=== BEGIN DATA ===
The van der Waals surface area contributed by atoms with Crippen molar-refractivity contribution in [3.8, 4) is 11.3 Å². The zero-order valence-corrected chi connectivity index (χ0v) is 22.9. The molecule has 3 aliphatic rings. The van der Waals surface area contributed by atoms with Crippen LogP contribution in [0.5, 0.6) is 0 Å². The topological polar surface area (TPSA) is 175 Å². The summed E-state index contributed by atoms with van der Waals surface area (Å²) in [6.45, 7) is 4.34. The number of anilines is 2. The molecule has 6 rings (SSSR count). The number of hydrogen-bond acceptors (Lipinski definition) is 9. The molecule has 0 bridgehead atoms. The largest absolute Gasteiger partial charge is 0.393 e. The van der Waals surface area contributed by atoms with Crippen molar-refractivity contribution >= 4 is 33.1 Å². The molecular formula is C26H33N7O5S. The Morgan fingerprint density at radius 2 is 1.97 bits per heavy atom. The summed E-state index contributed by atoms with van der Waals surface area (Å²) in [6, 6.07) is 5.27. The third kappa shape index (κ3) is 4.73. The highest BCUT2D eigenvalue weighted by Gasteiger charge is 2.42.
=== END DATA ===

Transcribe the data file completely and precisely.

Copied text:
The van der Waals surface area contributed by atoms with Crippen molar-refractivity contribution in [3.8, 4) is 11.3 Å². The zero-order valence-corrected chi connectivity index (χ0v) is 22.9. The molecule has 3 aliphatic rings. The van der Waals surface area contributed by atoms with Crippen LogP contribution in [0.5, 0.6) is 0 Å². The topological polar surface area (TPSA) is 175 Å². The summed E-state index contributed by atoms with van der Waals surface area (Å²) in [6.45, 7) is 4.34. The number of anilines is 2. The molecule has 6 rings (SSSR count). The number of hydrogen-bond acceptors (Lipinski definition) is 9. The molecule has 0 bridgehead atoms. The largest absolute Gasteiger partial charge is 0.393 e. The van der Waals surface area contributed by atoms with Crippen molar-refractivity contribution >= 4 is 33.1 Å². The molecular formula is C26H33N7O5S. The Morgan fingerprint density at radius 2 is 1.97 bits per heavy atom. The summed E-state index contributed by atoms with van der Waals surface area (Å²) in [6, 6.07) is 5.27. The third kappa shape index (κ3) is 4.73. The highest BCUT2D eigenvalue weighted by Gasteiger charge is 2.42.